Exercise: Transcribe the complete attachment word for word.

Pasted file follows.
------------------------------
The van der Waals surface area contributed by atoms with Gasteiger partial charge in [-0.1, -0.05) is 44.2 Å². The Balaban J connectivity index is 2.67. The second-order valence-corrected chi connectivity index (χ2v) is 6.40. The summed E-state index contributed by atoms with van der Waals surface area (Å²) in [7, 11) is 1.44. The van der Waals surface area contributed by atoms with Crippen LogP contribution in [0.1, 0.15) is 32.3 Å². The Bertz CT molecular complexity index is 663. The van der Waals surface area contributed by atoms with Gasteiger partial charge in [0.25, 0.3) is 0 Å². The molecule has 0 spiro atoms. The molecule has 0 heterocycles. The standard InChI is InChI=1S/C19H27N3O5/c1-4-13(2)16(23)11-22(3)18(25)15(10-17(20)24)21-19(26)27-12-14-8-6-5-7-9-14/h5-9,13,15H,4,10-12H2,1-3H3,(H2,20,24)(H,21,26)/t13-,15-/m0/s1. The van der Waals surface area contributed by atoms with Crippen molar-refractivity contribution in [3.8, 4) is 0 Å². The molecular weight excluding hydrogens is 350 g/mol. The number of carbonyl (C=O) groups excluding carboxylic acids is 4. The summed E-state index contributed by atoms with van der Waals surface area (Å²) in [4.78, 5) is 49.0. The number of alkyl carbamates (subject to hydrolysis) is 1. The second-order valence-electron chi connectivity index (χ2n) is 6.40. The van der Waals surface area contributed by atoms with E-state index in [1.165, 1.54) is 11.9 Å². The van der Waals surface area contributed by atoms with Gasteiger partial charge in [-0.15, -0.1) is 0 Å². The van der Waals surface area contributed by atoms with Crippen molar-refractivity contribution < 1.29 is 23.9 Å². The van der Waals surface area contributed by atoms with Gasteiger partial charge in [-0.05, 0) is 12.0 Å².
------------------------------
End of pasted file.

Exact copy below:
The van der Waals surface area contributed by atoms with Gasteiger partial charge in [-0.1, -0.05) is 44.2 Å². The Balaban J connectivity index is 2.67. The second-order valence-corrected chi connectivity index (χ2v) is 6.40. The summed E-state index contributed by atoms with van der Waals surface area (Å²) in [7, 11) is 1.44. The van der Waals surface area contributed by atoms with Crippen LogP contribution in [0.1, 0.15) is 32.3 Å². The Bertz CT molecular complexity index is 663. The van der Waals surface area contributed by atoms with Gasteiger partial charge in [0.25, 0.3) is 0 Å². The molecule has 0 spiro atoms. The molecule has 0 heterocycles. The standard InChI is InChI=1S/C19H27N3O5/c1-4-13(2)16(23)11-22(3)18(25)15(10-17(20)24)21-19(26)27-12-14-8-6-5-7-9-14/h5-9,13,15H,4,10-12H2,1-3H3,(H2,20,24)(H,21,26)/t13-,15-/m0/s1. The van der Waals surface area contributed by atoms with Crippen molar-refractivity contribution in [3.8, 4) is 0 Å². The molecular weight excluding hydrogens is 350 g/mol. The number of carbonyl (C=O) groups excluding carboxylic acids is 4. The summed E-state index contributed by atoms with van der Waals surface area (Å²) in [4.78, 5) is 49.0. The number of alkyl carbamates (subject to hydrolysis) is 1. The second-order valence-electron chi connectivity index (χ2n) is 6.40. The van der Waals surface area contributed by atoms with E-state index in [1.165, 1.54) is 11.9 Å². The van der Waals surface area contributed by atoms with Gasteiger partial charge in [-0.15, -0.1) is 0 Å². The van der Waals surface area contributed by atoms with Crippen molar-refractivity contribution < 1.29 is 23.9 Å². The van der Waals surface area contributed by atoms with Gasteiger partial charge in [-0.05, 0) is 12.0 Å².